This report presents findings from a literature review and nationally representative surveys of teachers and principals conducted via the RAND Corporation's American Educator Panels to understand the state of infrastructure to support elementary social studies instruction during the 2021–2022 school year. In this report, infrastructure is defined as the policies in place at the state, district, and school levels that, when combined, create an environment to support teachers' instructional practices and, therefore, student learning. The authors find that the infrastructure to support elementary social studies instruction is often missing or inadequate. State standards vary in quality, there is less assessment and accountability, teachers receive less professional development and feedback from principals, and also less guidance around curriculum materials. Importantly, the lack of infrastructure for social studies instruction is in sharp contrast to that provided for other core subject areas and has important consequences for how teachers approach this subject. Additionally, only half of elementary principals said their schools had adopted published curriculum materials to support kindergarten through grade 5 (K–5) social studies instruction. However, principals in elementary schools with a more comprehensive suite of supports for social studies, such as teacher evaluation, professional learning activities, and guidance around materials, were more likely to report the presence of shared social studies teaching practices.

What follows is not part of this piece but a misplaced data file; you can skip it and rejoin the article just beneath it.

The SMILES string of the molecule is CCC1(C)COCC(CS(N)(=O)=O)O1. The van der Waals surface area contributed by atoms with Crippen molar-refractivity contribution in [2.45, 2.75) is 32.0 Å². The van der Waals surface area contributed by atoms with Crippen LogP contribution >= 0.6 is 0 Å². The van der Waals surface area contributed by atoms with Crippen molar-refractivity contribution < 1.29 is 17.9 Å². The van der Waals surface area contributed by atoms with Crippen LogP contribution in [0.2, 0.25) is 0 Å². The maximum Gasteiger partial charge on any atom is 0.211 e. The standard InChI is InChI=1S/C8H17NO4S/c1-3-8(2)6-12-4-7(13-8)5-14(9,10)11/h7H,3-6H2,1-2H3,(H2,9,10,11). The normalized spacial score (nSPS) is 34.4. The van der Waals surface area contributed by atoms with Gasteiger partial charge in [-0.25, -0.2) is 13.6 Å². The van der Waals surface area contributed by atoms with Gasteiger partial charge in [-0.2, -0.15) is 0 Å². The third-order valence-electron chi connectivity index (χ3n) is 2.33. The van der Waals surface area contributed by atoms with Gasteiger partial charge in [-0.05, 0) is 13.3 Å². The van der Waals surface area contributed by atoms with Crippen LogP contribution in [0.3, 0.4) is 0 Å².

Source: RAND Corporation


According to the National Highway Traffic Safety Administration (NHTSA), vehicles have become safer for occupants over time, in part by providing better protection in crashes. However, certain demographic groups continue to face greater risks of injury or death in crashes. Specifically, research indicates that in crashes with similar conditions, females are at greater risk of death and of certain injury types, such as to the lower legs, than males. In addition, vehicle occupants who are older are at greater risk than those who are younger, and occupants with a higher body mass index face some greater risks than those with a lower index. Crash tests using crash test dummies provide information to improve vehicle safety, determine compliance with NHTSA's vehicle safety standards, and inform consumer safety ratings. However, some characteristics of dummies currently used for NHTSA's crash tests may limit the extent to which the information the dummies provide helps mitigate greater risks faced by certain demographic groups. For example, currently used dummies represent a limited range of body sizes, do not reflect some physiological differences between males and females, and do not have sensors to collect data in the lower legs. Limited ways in which dummies are used in crash tests—such as where the dummy sits and the speed of the crash—also may reduce the effectiveness of the information dummies provide in mitigating risks to certain demographic groups. The NHTSA recognizes this issue and has taken steps to address limitations in the information dummies provide in crash tests, but gaps remain. Efforts have not fully responded to risks or consistently met milestones. The U.S. Government Accountability Office (GAO) recommends the NHTSA develop a comprehensive plan to address existing risks and limitations in the information dummies provide.